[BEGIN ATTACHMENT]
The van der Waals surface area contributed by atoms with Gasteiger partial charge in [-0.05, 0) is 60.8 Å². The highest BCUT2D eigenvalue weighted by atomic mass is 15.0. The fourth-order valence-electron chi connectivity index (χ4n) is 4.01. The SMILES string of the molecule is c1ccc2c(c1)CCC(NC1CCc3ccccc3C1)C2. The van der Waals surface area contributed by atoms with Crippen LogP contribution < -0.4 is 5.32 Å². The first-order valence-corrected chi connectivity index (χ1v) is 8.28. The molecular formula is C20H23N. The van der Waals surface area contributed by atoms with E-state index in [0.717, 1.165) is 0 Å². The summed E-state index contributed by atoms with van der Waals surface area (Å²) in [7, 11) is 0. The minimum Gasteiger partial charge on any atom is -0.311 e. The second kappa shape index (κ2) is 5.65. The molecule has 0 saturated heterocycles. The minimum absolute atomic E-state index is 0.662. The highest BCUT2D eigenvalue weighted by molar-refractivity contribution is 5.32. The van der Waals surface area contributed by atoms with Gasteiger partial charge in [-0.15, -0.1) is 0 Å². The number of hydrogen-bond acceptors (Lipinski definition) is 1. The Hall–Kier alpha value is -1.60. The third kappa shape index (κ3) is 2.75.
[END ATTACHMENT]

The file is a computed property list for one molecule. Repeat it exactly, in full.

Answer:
The van der Waals surface area contributed by atoms with Gasteiger partial charge in [-0.05, 0) is 60.8 Å². The highest BCUT2D eigenvalue weighted by atomic mass is 15.0. The fourth-order valence-electron chi connectivity index (χ4n) is 4.01. The SMILES string of the molecule is c1ccc2c(c1)CCC(NC1CCc3ccccc3C1)C2. The van der Waals surface area contributed by atoms with Crippen LogP contribution < -0.4 is 5.32 Å². The first-order valence-corrected chi connectivity index (χ1v) is 8.28. The molecular formula is C20H23N. The van der Waals surface area contributed by atoms with E-state index in [0.717, 1.165) is 0 Å². The summed E-state index contributed by atoms with van der Waals surface area (Å²) in [7, 11) is 0. The minimum Gasteiger partial charge on any atom is -0.311 e. The second kappa shape index (κ2) is 5.65. The molecule has 0 saturated heterocycles. The minimum absolute atomic E-state index is 0.662. The highest BCUT2D eigenvalue weighted by molar-refractivity contribution is 5.32. The van der Waals surface area contributed by atoms with Gasteiger partial charge in [-0.15, -0.1) is 0 Å². The number of hydrogen-bond acceptors (Lipinski definition) is 1. The Hall–Kier alpha value is -1.60. The third kappa shape index (κ3) is 2.75.